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Suppose your git commit history looks like this:

A---B---C---D---E---F master
     \         /
      X---Y---Z topic

Is it possible to have git list only the commits on master, A-F? In other words, if the commit was on a merged-in branch, I don't want it show.

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So, how would git know which of D and Z was part of the merged branch? – Romain Apr 20 '12 at 14:53
When merged from master, previous master commits are the first parents in merge. git log allows to display only those commits with --first-parent, so you get the right stuff – CharlesB Apr 20 '12 at 14:56
up vote 55 down vote accepted

git log has option --first-parent, so you won't get topic history.

When merged from master, the master commits are the first parents in merge. Git log allows to display only those commits with --first-parent, so you get the right stuff.

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+1 --first-parent does it :) combined with --no-merges you can hide the merge commits – c00kiemon5ter Apr 20 '12 at 14:58
Yes, this is exactly what I'm looking for! – wch Apr 20 '12 at 15:00
This works amazing with tig – Serkan Yersen Nov 4 '13 at 23:57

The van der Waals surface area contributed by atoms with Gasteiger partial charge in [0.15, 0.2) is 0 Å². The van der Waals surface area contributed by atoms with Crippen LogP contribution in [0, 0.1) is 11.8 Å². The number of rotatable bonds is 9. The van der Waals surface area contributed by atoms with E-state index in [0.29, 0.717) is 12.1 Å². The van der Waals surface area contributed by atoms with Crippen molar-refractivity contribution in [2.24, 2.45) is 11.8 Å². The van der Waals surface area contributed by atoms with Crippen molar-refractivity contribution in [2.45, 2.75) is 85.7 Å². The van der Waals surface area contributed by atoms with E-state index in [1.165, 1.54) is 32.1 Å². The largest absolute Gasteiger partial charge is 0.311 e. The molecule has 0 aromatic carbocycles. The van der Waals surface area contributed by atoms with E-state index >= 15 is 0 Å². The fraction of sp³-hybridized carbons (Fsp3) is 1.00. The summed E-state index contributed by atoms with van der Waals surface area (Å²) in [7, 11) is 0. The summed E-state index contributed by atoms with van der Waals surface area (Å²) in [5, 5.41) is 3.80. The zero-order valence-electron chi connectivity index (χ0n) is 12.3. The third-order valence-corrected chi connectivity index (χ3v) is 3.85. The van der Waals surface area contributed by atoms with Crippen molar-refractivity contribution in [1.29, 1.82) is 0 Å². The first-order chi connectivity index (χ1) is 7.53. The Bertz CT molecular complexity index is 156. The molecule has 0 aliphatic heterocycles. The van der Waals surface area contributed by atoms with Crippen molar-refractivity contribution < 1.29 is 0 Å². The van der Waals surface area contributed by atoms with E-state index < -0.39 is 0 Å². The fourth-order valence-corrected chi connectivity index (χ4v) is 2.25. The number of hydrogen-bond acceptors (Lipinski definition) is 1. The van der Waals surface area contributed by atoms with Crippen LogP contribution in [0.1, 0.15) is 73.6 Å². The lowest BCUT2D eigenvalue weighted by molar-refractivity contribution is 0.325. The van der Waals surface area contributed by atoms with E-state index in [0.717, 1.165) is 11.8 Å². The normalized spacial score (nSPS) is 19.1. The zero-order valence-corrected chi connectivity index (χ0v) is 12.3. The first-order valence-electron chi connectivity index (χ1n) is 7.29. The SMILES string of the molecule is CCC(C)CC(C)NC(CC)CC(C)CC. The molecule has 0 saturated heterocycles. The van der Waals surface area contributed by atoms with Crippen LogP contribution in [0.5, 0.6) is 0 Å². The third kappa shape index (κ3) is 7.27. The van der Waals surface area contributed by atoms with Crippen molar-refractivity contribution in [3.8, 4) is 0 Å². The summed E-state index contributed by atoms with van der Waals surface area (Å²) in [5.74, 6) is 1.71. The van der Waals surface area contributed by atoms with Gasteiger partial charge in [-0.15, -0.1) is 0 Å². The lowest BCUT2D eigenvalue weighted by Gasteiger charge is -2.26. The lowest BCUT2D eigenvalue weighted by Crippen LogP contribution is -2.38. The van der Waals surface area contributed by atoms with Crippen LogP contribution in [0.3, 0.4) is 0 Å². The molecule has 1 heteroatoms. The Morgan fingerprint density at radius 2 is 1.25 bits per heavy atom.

There is another general way to go about this that doesn't rely on --first-parent which will be helpful in certain situations.. using the branch exclusion filters

git log origin/topic ^origin/master This will give you a log of origin/topic with all of origin/master's commits removed.

you could also add in --no-merges which will hide merge commits which you may or may not want.

Another handy tip is to use shortlog instead of log which will give you more of an abbreivated summary that can be handy for release notes, or communication of whats in a branch.

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Thank you, this was exactly what I needed. – antinome Dec 2 '14 at 16:28
I didn't know about exclusion filters; this is excellent! – Luke H Dec 16 '14 at 12:10

Does this not work?

git log master
git log --stat master
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No those don't work. The merge commit has two parents; everything tracking back from both of those parents is on the 'master' branch. – GoZoner Apr 21 '12 at 4:27

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